Maddox, K. (2001), ``Sawyer Awards’’, BtoB, Vol. 86 No. 22, 10 December, pp. 19-21.
Management Today (2001), ``Training: how Accenture trains its people’’, Vol. 1, pp. 25-6.
Martin, J. (2001), ``Consulting reincarnation’’, Chief Executive Magazine, June, pp. 34-43.
Misha, K.E., Spreitzer, G.M. and Mishra, A.K (1998), ``Preserving employee morale during
downsizing’’, Sloan Management Review, Winter, pp. 83-95.
Nanda, A. and Landry, S. (2000), ``Family feud (A): Andersen versus Andersen’’, Harvard
Business School Case, No. 9-800-064, Harvard Business School Press, Boston, MA.
Nicholson, D. (2001), ``Accenture: a brand new adventure’’, Computing, 30 May.
Ostrager, B.R., Thomas, P.C. and Smit, R.H. (1999), ``Andersen v. Andersen: the claimants’
perspective’’, The American Review of International Arbitration, p. 437.
Poggenpohl, T. (2001), ``Reinventing a global brand: the Accenture launch’’, paper presented
at the Information Technology Services Marketing Association Conference: Marketing
During Challenging Times, 15-17 October, Chicago, IL.
Reichhold, F.F. (2001), Loyalty Rules! How Today’s Leaders Build Lasting Relationships,
Harvard Business School Press, Boston, MA.
Sales & Marketing Management (2001), ``SM&M’s best of sales and marketing’’, September,
Spacek, L. (1989), The Growth of Arthur Andersen ± An Oral History, Garland Publishing,
New York, NY.
Stanley, G. (2000), ``Andersen Consulting `win’ messy divorce’’, International Tax Review,
September, pp. 4-6.
USA Today (2001), ``How commercials ranked’’, 29 January, Sec. B, p. 8.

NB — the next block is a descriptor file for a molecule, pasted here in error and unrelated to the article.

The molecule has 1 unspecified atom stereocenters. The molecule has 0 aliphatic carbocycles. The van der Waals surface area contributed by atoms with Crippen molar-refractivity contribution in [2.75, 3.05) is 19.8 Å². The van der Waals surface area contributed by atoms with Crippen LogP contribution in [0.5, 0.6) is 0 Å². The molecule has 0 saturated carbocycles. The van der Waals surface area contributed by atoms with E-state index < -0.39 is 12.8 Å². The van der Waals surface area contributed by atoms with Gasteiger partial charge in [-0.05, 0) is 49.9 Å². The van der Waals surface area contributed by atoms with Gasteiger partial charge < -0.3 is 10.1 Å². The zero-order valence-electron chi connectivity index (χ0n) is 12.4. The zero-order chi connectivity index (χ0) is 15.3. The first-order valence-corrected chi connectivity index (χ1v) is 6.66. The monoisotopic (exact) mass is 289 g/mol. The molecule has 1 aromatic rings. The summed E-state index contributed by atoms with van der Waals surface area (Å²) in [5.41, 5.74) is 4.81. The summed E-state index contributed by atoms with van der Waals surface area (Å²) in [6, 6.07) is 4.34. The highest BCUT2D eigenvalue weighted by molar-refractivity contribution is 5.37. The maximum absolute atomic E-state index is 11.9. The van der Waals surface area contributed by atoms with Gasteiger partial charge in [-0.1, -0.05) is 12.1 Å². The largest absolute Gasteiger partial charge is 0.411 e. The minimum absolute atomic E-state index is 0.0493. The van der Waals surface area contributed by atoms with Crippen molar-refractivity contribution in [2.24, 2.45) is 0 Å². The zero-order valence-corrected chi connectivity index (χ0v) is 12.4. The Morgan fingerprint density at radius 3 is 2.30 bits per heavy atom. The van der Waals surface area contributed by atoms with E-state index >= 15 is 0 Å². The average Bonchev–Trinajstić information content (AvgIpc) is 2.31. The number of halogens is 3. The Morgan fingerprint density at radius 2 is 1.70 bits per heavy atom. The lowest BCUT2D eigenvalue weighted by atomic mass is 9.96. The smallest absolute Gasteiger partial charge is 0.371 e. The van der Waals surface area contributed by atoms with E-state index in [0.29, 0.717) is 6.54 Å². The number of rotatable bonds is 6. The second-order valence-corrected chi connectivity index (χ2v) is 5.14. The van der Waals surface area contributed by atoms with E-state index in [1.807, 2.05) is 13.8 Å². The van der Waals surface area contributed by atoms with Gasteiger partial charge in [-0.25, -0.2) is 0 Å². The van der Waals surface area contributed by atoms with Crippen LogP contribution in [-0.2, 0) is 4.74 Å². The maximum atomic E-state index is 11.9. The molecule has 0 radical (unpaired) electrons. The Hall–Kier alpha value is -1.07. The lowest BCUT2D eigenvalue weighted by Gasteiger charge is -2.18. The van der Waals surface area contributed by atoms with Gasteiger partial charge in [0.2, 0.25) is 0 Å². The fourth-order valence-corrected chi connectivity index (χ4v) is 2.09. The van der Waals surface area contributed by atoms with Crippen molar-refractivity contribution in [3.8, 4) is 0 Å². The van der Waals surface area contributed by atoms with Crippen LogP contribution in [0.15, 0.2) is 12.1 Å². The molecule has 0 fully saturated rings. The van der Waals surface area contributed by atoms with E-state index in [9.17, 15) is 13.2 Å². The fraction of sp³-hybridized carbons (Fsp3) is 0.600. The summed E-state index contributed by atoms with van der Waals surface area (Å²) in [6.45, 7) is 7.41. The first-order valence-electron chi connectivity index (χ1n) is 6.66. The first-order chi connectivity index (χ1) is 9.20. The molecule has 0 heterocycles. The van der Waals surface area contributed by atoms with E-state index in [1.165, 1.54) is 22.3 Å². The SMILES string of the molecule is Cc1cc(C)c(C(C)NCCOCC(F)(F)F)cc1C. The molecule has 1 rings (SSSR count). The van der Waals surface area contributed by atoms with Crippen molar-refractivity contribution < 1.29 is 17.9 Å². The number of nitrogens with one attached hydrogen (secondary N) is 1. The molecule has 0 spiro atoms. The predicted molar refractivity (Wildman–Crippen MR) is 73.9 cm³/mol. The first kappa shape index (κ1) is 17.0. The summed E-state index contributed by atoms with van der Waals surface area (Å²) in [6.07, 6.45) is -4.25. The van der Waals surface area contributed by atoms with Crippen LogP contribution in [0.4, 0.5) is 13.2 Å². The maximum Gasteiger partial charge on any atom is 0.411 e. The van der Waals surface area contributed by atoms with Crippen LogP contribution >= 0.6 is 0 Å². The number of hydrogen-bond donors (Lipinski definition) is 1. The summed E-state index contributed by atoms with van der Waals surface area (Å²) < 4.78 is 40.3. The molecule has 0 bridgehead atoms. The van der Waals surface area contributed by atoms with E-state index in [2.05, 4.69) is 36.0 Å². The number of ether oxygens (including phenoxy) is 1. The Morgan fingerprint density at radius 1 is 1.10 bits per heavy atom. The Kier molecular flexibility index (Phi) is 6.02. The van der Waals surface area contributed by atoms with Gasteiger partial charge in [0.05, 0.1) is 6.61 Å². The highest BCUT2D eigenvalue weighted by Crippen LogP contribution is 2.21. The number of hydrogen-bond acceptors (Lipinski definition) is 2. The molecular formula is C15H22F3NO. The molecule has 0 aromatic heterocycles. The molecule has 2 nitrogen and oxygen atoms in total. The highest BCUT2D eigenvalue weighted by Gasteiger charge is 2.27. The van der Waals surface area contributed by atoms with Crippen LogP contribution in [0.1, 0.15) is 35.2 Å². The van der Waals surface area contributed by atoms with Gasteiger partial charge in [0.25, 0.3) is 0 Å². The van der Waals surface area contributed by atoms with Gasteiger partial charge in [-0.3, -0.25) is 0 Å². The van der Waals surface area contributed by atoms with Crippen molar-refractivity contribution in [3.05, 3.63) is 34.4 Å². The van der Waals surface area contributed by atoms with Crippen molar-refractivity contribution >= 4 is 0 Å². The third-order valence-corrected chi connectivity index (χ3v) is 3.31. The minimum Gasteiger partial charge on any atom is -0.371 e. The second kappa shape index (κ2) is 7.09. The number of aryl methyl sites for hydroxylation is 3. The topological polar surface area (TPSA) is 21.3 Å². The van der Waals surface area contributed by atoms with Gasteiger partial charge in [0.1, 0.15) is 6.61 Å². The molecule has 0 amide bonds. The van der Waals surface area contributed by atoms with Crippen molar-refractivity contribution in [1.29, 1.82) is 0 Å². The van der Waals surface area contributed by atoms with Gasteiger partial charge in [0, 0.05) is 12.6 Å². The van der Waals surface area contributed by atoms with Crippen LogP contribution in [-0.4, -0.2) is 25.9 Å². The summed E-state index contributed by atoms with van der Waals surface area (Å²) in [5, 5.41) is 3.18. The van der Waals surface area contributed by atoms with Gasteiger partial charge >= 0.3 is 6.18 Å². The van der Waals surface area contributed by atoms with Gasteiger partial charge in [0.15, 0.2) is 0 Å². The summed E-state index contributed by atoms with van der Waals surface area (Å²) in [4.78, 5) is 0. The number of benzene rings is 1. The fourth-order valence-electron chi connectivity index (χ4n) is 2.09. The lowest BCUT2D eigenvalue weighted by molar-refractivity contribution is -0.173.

VARBusiness (2001), ``Top 20 visionaries’’, 16 November.
Zyman Marketing Group (2001), Zyman Marketing Group Study Reveals the True Winners of
the Super Bowl Ad Competition, Zyman Marketing Group, Atlanta, GA, 30 January.
Bonasia, J. (2001), ``Consulting services IPO marks latest stage in Accenture’s evolution’’,
Investor’s Business Daily, 2 July.
4 88 JO U R N A L O F P R O D U C T & B R A N D M A N A G E M E N T , V O L . 12 N O . 7 20 03
This summ ary has been Executive summary and implications for managers and
provided to allow managers executives
and executives a rapid
appreciation of the content Rebranding ± more than just a glitzy logo
of this article. Those with a Readers of assorted satirical magazines, the diary pages of the trade press
particular interest in the and broadsheet newspapers may have missed the point of Anderson
topic covered m ay then read Consulting becoming Accenture. To some this was a case of self-indulgent
the article in toto to take consultants coming up with a silly brand name to replace a clear, explicit
advantage of the more and descriptive brand. Kaikati puts us right on this score by setting out the
comprehensive description reasons for change (the firm had to rebrand itself as the price of breaking
of the research undertaken from the accounting arm of Anderson) and the process that was undertaken
and its results to get the full to arrive at the new brand.
benefit of the material The case study presented here is lucid, clear and requires little elaboration,
present translation or explanation for the practitioner. Instead, I will ponder on the
implications and lessons that emerge from Kaikati’s case study. These
encompass the value of coherent and strong branding in a business services
environment, the need for the brand to reflect the real business and the
refocusing of a business to achieve a more effective service.
Brands do not exist in isolation
The first lesson from this case study is that the brand does not exist in
isolation from the everyday business ± in this case the provision of business
advice, support and services. Had Accenture simply adopted the name and
done nothing else, the critics would have been right to sniff about the waste
of adopting a ``silly’’ name. But, as Kaikati makes clear, the new name was
merely a part of a comprehensive rebranding, repositioning and
restructuring process that followed from the break with the accountants.
The central aspect that lay behind the rebranding was the recognition that
describing the firm as ``consultants’’ no longer reflected the reality of the
services being provided. Indeed, it could be argued that the old tag of
``Anderson Consulting’’ had not truly reflected the firm’s activities for many
years. The consultant sells advice and (famously) does not implement that